How to Water (Smarter)

How to Water (Smarter)

Spend more time admiring your plants and less time watering and fussing. Here's how. 
It’s been dry here for about a week. Not a drop of rain. And there's nary a drop of rain in the forecast. As I was watering the plants on my deck, I was noticing how some plants were struggling (I’m looking at you, wilting basil) yet others were just sailing along (oh, those happy succulents). 

Not all plants need the same amount of water. Some need daily drinks and others are like camels and can go for days without a drop. If you don’t get regular rainfall (like our yard this month) and you don’t like wandering around your yard with a hose or watering can, here are some easy tips for water conservation -- and happier plants.

1. Choose Low-Water Plants
Succulents are the way to go for low-maintenance deck plantings. These non-thirsty beauties, left, haven’t been watered for a week and they look splendid. If it doesn’t rain in a couple of days, I’ll give them a drink. Here are more low-water plants.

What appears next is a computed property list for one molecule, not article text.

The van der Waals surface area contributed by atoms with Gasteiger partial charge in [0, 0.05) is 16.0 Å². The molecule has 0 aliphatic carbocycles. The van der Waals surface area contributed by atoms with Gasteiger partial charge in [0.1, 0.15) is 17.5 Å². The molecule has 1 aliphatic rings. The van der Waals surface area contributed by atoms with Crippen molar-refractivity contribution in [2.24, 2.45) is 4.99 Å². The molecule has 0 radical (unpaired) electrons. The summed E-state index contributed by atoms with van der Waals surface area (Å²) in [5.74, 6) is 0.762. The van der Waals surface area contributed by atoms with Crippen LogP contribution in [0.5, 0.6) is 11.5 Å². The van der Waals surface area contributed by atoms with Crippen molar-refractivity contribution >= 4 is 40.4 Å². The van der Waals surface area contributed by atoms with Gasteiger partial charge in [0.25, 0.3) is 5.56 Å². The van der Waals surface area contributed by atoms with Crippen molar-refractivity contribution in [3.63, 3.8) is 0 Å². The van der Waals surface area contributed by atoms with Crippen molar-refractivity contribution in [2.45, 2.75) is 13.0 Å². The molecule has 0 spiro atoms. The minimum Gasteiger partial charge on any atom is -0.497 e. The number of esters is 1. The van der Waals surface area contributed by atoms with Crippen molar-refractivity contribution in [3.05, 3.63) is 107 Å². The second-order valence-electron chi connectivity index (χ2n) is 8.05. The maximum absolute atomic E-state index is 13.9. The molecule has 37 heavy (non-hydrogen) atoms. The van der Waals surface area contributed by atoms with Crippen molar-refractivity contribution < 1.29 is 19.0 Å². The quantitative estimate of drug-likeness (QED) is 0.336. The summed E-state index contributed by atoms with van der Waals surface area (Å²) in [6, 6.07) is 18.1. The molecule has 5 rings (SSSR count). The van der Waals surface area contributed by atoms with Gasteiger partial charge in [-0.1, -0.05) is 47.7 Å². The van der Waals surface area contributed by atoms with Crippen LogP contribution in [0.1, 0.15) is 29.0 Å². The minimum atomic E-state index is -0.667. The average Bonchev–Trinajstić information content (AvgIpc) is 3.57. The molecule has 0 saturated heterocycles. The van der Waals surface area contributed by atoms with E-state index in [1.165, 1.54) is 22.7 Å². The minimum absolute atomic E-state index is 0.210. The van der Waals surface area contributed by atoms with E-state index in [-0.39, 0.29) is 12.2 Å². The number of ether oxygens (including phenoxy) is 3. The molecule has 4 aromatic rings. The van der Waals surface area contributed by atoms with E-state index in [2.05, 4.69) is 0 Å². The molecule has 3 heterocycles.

2. Add Mulch (Even to Containers)
I add a layer of mulch to garden beds—it’s the classic way to reduce watering chores. But I also use this water-saving strategy in pots with open soil. Once the plants have filled in, they will serve as their own mulch.

3. Group Pots Together
It’s easier to water when containers are grouped together; you also use less water. Not only can I move the hose from pot to pot without spilling water onto the ground (and wasting it), but a collection of plants (such as this Tropic Escape® mandevilla and Tropic Escape® Sex on the Beach tropical hibiscus)  creates a mini ecosystem of humidity that benefits all the plants in a group.

4. Collect Rainwater
Use less water by collecting it from nature. Rain barrels gather up the largess from your downspouts after a big rain storm. And here’s really pretty way to collect water -- with a rain chain. 

5. Use Drip Irrigation
Add drip systems to garden beds—and even containers (see photo above). Drip systems direct water to where the plants need it -- the roots. Plus, there’s no loss of water due to evaporation, like what happens when you use a sprinkler. Here are more helpful tips for watering plants (both indoors and out). 

Learn more about the water-saving gardening technique known as xeriscaping. 

Written by Karen Weir-Jimerson